Ramapo College welcomes an exciting new initiative known as the Jane Addams Papers project. Once known as "the most prominent woman in America," Jane Addams was a hero of the Progressive movement in the 19th and 20th centuries. The Jane Addams Papers project mission is to make the writings and published works of this American icon available to the public both in print and online.
A Progressive pioneer, Addams championed such issues as immigration, social work, women’s rights and workers' rights. In her native Chicago, Addams helped found the Hull House for immigrants, women and children in 1889. A constant advocate of peace, Addams became the first American woman to win the Nobel Peace Prize.
During her life, Addams produced a great mass of writings. It will be the work of project members to transcribe and upload Addams’ numerous letters, articles and speeches. The end result will be a published collection, the third volume on Addams’ life.
An interest meeting was held on Sept. 16 to a room filled largely with history students, all eager to join to project.
“This is just such an amazing project,” said sophomore history major Sarah Catherine Lichon. “I can’t believe we get such an amazing opportunity like this, right here on campus.”
Project director and Ramapo alumna, professor Cathy Moran Hajo, is no stranger to such an undertaking like the Addams Project. Previously, Hajo worked in compiling a four-volume work on Margaret Sanger at New York University.
The first two volumes of the Addams Papers were compiled at Duke University. Hajo suggested bringing the Jane Addams Project to Ramapo after being impressed by the Ramapo students she worked with on the Margaret Sanger Papers.
“In some cases Ramapo students were more enthusiastic than the Ivy League students,” said Hajo at the interest meeting.
Students who join the project will gain experience in intensive research, copyright permission, HTML coding and transcribing; they also may actually be published online and in the third print volume of Addams’ life.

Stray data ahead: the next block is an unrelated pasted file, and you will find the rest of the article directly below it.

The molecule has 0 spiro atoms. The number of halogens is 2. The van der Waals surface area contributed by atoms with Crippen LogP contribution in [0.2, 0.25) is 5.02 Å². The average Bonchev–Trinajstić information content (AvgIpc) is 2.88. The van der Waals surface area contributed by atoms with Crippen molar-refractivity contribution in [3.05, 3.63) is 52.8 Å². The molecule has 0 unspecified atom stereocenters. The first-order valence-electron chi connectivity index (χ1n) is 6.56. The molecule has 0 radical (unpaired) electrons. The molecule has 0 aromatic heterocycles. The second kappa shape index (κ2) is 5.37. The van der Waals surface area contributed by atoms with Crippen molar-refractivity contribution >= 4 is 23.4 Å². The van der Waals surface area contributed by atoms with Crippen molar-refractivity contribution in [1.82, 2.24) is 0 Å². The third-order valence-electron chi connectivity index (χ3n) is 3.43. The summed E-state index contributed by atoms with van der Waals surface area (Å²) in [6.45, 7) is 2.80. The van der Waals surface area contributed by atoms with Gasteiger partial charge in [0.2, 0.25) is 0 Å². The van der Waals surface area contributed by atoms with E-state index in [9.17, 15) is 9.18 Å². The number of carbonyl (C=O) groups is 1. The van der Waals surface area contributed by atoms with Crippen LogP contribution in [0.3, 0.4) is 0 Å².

Project members will contextualize Addams’ plethora of documents by annotating letters, speeches and articles of the specific figures, events and places mentioned in them.
“We want to work with museums, libraries and schools to foster the use of the digital humanities and make these works freely available,” said Hajo.
Students can apply for a paid position in the Jane Addams Project, as well as volunteer. All job postings are online on Ramapo’s Archway Job Bank.
“When I heard that the project was coming to Ramapo, I was shocked and excited. Our students will have access to so much information about her and eventually so will everyone else,” said junior Renee DeLora. “This is a great resource for not just history majors. So many students are able to work on this project. It's giving students research experience, digital humanities experience and other real world experience that will look great in the future.”
In line with DeLora’s opinion, the response at the project interest meeting was more than positive, from both the staff and students.
“When I was learning about the Progressive era back in high school, Jane Addams always stuck out to me,” continued DeLora after the initial meeting concluded. “She was a powerful female figure of the time and she was one of the first powerful females I had ever learned about.”